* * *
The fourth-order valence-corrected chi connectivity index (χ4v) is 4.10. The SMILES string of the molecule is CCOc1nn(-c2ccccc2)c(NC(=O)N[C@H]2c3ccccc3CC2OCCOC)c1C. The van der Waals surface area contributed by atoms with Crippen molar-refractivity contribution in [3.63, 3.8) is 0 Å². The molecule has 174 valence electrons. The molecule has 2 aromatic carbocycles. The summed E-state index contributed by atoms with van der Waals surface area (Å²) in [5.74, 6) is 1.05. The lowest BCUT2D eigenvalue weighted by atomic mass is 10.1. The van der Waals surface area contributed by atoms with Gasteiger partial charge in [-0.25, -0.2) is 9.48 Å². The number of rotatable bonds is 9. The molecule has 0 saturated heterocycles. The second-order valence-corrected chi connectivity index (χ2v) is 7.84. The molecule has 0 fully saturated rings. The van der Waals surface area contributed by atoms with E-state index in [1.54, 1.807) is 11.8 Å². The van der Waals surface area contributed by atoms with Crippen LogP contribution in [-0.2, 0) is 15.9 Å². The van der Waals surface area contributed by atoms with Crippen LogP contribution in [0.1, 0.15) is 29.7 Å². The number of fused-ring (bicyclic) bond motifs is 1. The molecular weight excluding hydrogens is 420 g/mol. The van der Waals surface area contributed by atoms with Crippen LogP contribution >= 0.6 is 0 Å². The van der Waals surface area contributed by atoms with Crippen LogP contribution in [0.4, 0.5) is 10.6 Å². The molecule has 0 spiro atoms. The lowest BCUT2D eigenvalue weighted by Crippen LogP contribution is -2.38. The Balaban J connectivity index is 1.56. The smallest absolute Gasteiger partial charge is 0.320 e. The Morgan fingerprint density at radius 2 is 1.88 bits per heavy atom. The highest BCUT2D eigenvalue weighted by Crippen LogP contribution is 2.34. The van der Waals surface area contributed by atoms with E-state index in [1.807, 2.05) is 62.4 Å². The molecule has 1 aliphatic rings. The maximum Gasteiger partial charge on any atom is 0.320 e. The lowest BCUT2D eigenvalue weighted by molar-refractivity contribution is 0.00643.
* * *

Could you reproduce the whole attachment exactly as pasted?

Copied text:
The fourth-order valence-corrected chi connectivity index (χ4v) is 4.10. The SMILES string of the molecule is CCOc1nn(-c2ccccc2)c(NC(=O)N[C@H]2c3ccccc3CC2OCCOC)c1C. The van der Waals surface area contributed by atoms with Crippen molar-refractivity contribution in [3.63, 3.8) is 0 Å². The molecule has 174 valence electrons. The molecule has 2 aromatic carbocycles. The summed E-state index contributed by atoms with van der Waals surface area (Å²) in [5.74, 6) is 1.05. The lowest BCUT2D eigenvalue weighted by atomic mass is 10.1. The van der Waals surface area contributed by atoms with Gasteiger partial charge in [-0.25, -0.2) is 9.48 Å². The number of rotatable bonds is 9. The molecule has 0 saturated heterocycles. The second-order valence-corrected chi connectivity index (χ2v) is 7.84. The molecule has 0 fully saturated rings. The van der Waals surface area contributed by atoms with E-state index in [1.54, 1.807) is 11.8 Å². The van der Waals surface area contributed by atoms with Crippen LogP contribution in [-0.2, 0) is 15.9 Å². The van der Waals surface area contributed by atoms with Crippen LogP contribution in [0.1, 0.15) is 29.7 Å². The number of fused-ring (bicyclic) bond motifs is 1. The molecular weight excluding hydrogens is 420 g/mol. The van der Waals surface area contributed by atoms with Crippen LogP contribution >= 0.6 is 0 Å². The van der Waals surface area contributed by atoms with Crippen LogP contribution in [0.4, 0.5) is 10.6 Å². The molecule has 0 spiro atoms. The lowest BCUT2D eigenvalue weighted by Crippen LogP contribution is -2.38. The Balaban J connectivity index is 1.56. The smallest absolute Gasteiger partial charge is 0.320 e. The Morgan fingerprint density at radius 2 is 1.88 bits per heavy atom. The highest BCUT2D eigenvalue weighted by Crippen LogP contribution is 2.34. The van der Waals surface area contributed by atoms with E-state index in [1.807, 2.05) is 62.4 Å². The molecule has 1 aliphatic rings. The maximum Gasteiger partial charge on any atom is 0.320 e. The lowest BCUT2D eigenvalue weighted by molar-refractivity contribution is 0.00643.